German Jews warned not to wear kippas after rise in anti-Semitism

  • Published
A man wearing a Jewish skullcapImage source, Getty Images
Image caption,
Skullcaps - or kippas - are traditionally worn by Jewish men

The German government's anti-Semitism commissioner has urged Jews to avoid wearing skullcaps in public.

Felix Klein warned Jews against donning the kippa in parts of the country following a rise in anti-Semitism.

He said his opinion on the matter had "changed compared with what it used to be".

Israel's President Reuven Rivlin said the recommendation amounted to "an admittance that, again, Jews are not safe on German soil".

A sharp increase in the number of anti-Semitic offences was recorded by the German government last year.

Official figures showed 1,646 hate crimes against Jews were committed in 2018 - an increase of 10% on the previous year.

Physical attacks against Jews in Germany also rose in the same period, with 62 violent incidents recorded, up from 37 in 2017.

Speaking to the Handelsblatt newspaper, Justice Minister Katarina Barley said the increase in anti-Semitic crimes was "shameful for our country".

What did Mr Klein say?

"I cannot recommend to Jews that they wear the skullcap at all times everywhere in Germany," he told the Funke newspaper group.

Mr Klein suggested "the lifting of inhibitions and the uncouthness" of society could be behind the spike in anti-Semitic crimes.

The internet, social media and "constant attacks against our culture of remembrance" may be contributing factors, he said.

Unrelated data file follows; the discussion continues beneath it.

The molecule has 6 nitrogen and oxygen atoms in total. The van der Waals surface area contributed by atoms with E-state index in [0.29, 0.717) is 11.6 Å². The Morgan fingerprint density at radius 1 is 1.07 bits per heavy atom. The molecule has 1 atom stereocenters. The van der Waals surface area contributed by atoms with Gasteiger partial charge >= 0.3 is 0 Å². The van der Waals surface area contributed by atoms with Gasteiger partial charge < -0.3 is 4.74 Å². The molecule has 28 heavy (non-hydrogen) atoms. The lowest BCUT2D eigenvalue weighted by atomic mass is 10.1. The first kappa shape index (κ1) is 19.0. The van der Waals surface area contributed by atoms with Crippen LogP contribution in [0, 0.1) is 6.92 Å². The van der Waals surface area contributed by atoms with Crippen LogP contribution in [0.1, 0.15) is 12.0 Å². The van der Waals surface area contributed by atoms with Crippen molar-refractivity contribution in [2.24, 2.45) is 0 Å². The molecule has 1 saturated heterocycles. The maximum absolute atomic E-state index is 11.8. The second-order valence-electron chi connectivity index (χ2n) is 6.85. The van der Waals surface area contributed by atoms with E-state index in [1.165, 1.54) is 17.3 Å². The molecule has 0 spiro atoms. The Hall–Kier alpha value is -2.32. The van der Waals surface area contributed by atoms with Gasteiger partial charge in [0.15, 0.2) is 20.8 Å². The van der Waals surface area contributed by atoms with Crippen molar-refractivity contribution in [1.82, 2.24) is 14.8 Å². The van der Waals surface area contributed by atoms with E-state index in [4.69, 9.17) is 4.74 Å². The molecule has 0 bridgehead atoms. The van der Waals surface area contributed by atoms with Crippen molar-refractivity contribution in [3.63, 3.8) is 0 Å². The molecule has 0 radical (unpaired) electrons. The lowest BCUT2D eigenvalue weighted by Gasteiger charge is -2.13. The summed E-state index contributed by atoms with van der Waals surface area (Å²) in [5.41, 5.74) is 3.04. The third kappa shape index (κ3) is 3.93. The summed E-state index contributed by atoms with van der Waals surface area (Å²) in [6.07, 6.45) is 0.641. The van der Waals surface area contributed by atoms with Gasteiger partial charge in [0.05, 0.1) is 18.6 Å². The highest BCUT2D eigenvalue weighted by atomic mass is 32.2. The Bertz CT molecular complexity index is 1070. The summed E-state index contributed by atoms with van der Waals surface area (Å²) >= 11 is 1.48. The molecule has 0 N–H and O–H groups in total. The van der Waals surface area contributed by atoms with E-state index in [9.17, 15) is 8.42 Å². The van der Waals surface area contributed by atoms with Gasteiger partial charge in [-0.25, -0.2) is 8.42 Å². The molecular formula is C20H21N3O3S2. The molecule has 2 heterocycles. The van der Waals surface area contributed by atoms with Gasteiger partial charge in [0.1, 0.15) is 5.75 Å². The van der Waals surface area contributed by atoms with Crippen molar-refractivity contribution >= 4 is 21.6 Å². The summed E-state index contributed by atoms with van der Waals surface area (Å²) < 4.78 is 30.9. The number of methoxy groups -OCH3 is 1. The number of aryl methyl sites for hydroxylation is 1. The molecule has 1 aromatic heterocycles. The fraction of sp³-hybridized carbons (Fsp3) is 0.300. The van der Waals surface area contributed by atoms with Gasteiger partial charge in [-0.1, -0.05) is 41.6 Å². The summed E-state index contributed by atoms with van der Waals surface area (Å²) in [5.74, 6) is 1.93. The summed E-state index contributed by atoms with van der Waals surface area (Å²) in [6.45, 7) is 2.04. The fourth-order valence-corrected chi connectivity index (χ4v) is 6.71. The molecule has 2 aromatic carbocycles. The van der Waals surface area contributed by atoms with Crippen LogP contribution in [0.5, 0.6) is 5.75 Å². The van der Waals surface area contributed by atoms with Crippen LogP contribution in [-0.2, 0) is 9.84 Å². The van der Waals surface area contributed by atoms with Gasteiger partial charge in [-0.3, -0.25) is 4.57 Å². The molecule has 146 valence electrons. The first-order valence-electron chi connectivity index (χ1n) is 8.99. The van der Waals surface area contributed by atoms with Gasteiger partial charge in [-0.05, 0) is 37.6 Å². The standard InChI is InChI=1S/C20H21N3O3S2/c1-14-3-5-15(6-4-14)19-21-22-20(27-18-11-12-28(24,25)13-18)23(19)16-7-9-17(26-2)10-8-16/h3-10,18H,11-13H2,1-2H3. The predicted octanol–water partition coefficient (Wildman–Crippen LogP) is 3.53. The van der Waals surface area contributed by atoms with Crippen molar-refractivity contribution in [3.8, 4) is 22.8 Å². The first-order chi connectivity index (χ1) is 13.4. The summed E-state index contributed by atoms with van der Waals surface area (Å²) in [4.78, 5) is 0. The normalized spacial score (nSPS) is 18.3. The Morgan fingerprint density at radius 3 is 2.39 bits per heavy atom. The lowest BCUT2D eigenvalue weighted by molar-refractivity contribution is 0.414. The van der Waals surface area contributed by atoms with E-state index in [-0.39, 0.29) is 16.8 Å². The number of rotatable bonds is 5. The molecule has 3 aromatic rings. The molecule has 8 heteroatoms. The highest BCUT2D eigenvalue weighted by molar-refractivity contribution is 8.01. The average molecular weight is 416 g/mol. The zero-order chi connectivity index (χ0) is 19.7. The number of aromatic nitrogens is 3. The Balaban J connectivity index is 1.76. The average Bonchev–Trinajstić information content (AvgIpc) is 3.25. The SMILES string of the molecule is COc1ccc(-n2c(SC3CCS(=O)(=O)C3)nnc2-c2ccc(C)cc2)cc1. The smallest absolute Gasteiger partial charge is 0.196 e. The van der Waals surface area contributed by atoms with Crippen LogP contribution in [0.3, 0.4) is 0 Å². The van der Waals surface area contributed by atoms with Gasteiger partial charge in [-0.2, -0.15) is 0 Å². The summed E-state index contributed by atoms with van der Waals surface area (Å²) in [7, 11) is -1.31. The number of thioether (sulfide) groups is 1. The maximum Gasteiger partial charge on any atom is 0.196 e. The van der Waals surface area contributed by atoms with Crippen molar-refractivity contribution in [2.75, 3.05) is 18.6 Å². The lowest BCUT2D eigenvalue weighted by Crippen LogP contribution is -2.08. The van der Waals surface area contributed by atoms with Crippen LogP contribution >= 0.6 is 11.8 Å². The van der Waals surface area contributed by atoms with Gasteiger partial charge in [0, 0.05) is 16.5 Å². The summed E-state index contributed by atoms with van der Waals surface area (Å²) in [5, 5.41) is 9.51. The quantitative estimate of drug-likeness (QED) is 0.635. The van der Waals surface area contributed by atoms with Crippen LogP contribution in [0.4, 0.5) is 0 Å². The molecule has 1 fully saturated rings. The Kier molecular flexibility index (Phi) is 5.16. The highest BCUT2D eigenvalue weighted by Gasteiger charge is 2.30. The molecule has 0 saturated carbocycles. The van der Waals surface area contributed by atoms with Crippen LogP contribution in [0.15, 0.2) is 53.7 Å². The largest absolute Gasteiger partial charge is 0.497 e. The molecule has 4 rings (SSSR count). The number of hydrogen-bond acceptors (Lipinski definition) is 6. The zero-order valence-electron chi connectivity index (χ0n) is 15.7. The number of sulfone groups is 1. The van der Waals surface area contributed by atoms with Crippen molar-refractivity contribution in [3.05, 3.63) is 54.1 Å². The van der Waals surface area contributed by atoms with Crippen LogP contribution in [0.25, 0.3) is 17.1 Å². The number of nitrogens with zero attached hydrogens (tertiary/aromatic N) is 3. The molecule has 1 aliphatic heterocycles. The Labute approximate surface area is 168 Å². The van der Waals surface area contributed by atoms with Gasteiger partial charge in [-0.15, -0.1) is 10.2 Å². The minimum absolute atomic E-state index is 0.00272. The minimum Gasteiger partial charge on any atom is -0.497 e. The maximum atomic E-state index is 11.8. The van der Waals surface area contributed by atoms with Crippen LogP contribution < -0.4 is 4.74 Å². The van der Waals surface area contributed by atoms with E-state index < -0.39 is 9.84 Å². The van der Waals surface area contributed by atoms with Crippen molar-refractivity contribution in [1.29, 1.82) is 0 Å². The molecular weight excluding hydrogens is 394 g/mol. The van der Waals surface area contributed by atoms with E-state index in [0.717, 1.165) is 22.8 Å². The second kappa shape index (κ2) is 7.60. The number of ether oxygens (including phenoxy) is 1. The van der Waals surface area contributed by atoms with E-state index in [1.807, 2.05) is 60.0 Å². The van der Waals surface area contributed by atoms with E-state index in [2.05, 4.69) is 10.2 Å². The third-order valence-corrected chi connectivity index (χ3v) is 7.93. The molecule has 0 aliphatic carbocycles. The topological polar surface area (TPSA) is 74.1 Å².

He also called for police officers, teachers, and lawyers to receive training to clarify "what is allowed and what is not" when "dealing with anti-Semitism".

His comments came weeks after Germany's top legal expert on anti-Semitism said the prejudice remained "deeply rooted" in German society.

"Anti-Semitism has always been here. But I think that recently, it has again become louder, more aggressive and flagrant," Claudia Vanoni told the AFP news agency.

How has Israel's president responded?

Mr Rivlin said he was "shocked" by Mr Klein's warning and considered it a "a capitulation to anti-Semitism".

"We will never submit, will never lower our gaze and will never react to anti-Semitism with defeatism, and expect and demand our allies act in the same way," the Israeli president said.

He also acknowledged "the moral position of the German government and its commitment to the Jewish community".

Why is anti-Semitism on the rise in Germany?

The German government this month blamed almost 90% of recorded incidents on the far right.

German Jews have watched with the alarm the rise of the far-right Alternative for Germany (AfD) which since 2017 has been the main opposition party.

AfD is openly against immigration but denies holding anti-Semitic views, even though a number of their political figures have drawn criticism for statements on the Holocaust.

But an EU survey on anti-Semitism in December 2018 suggested the picture in Germany was not just about the far right. 41% of those who experienced harassment said they had been targeted by those with a "Muslim extremist view".

Reacting to Muslim anti-Semitism, Felix Klein said "many of them watch Arab TV channels that convey a fatal picture of Israel and Jews". Foreign Minister Heiko Maas said the fight against anti-Semitism had grown across Europe because of migration movements in recent years.

Update 21st June 2019: This article has been updated to provide further context on the rise of anti-Semitism in Germany.